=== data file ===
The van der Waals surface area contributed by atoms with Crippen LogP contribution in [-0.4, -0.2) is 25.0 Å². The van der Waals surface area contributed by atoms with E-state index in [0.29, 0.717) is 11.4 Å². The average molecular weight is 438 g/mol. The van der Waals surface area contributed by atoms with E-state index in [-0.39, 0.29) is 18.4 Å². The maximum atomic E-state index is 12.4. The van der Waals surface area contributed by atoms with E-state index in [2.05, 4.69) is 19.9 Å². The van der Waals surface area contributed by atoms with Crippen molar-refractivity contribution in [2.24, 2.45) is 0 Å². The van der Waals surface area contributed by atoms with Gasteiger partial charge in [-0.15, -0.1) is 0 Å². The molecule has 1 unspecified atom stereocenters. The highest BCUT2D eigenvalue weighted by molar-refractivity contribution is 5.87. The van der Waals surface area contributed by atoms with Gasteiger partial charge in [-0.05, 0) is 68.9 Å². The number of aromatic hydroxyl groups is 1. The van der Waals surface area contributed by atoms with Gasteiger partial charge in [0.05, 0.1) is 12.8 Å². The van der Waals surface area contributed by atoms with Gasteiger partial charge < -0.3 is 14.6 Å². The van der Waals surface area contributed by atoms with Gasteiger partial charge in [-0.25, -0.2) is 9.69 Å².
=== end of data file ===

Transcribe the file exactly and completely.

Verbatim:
The van der Waals surface area contributed by atoms with Crippen LogP contribution in [-0.4, -0.2) is 25.0 Å². The van der Waals surface area contributed by atoms with E-state index in [0.29, 0.717) is 11.4 Å². The average molecular weight is 438 g/mol. The van der Waals surface area contributed by atoms with E-state index in [-0.39, 0.29) is 18.4 Å². The maximum atomic E-state index is 12.4. The van der Waals surface area contributed by atoms with E-state index in [2.05, 4.69) is 19.9 Å². The van der Waals surface area contributed by atoms with Crippen molar-refractivity contribution in [2.24, 2.45) is 0 Å². The van der Waals surface area contributed by atoms with Gasteiger partial charge in [-0.15, -0.1) is 0 Å². The molecule has 1 unspecified atom stereocenters. The highest BCUT2D eigenvalue weighted by molar-refractivity contribution is 5.87. The van der Waals surface area contributed by atoms with Gasteiger partial charge in [-0.05, 0) is 68.9 Å². The number of aromatic hydroxyl groups is 1. The van der Waals surface area contributed by atoms with Gasteiger partial charge in [0.05, 0.1) is 12.8 Å². The van der Waals surface area contributed by atoms with Gasteiger partial charge < -0.3 is 14.6 Å². The van der Waals surface area contributed by atoms with Gasteiger partial charge in [-0.25, -0.2) is 9.69 Å².